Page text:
H: A growing global movement in the Fashion industry are labels opting to become ‘Transparant’. This is essentially a brand giving their customers full view into their practices and manufacturing facilities. Some are even going as far as giving traceability to the farm the cotton was grown on. Australians and all consumers need to be conscious of who they are buying from and where their ethics lie. We need to educate ourselves. The standards Bangladesh operators now have to hit are higher than many other cotton rich countires, or the government will simply shut them down – they are taking the rebuilding of their economy seriously. Because of this, many are rated as ‘Green’ factories. I even went to one factory who had a water filtration plant which cleaned all water to drinking standard and provided water to the surrounding impoverished in the shanties around their guarded walls. We need to make sure we are supporting these manufacturers.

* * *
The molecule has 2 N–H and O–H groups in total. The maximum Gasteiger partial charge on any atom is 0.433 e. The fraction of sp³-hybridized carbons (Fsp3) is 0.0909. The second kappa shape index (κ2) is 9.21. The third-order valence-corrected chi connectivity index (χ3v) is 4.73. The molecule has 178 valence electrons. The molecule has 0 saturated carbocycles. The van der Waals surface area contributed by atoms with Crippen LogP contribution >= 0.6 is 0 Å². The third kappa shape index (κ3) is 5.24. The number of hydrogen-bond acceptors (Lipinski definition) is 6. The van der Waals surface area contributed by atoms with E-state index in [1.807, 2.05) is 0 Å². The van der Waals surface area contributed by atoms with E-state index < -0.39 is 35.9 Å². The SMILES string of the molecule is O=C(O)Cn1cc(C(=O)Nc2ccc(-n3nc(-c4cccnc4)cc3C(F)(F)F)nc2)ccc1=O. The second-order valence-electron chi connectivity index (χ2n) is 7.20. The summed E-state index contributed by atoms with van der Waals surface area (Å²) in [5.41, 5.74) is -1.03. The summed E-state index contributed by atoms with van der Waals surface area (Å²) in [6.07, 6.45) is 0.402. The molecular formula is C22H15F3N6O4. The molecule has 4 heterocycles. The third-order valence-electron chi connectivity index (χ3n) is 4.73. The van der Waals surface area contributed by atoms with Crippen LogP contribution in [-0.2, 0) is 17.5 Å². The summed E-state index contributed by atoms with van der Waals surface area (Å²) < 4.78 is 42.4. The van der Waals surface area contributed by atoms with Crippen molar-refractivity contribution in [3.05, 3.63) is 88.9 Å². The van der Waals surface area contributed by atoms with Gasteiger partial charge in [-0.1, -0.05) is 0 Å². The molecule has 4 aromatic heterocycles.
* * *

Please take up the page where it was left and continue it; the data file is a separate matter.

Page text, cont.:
What a lot of people don’t realise is that buying Australian Cotton is more beneficial to the environment than many organic cottons. The staples are longer so we yield more from the plant, the garment lasts longer, we contribute to less landfill and, at the end of its life it will biodegrade. There are many factories building relationships with the Australian Cotton stakeholders – how great it would be to help build both of these economies by simply buying a t-shirt.
J: It sounds like the locals wanted you to ‘share their story’ and ‘tell people about it’, is this specifically telling people about the government initiatives and new leaf tuned over with the manufacturing industry in Bangladesh?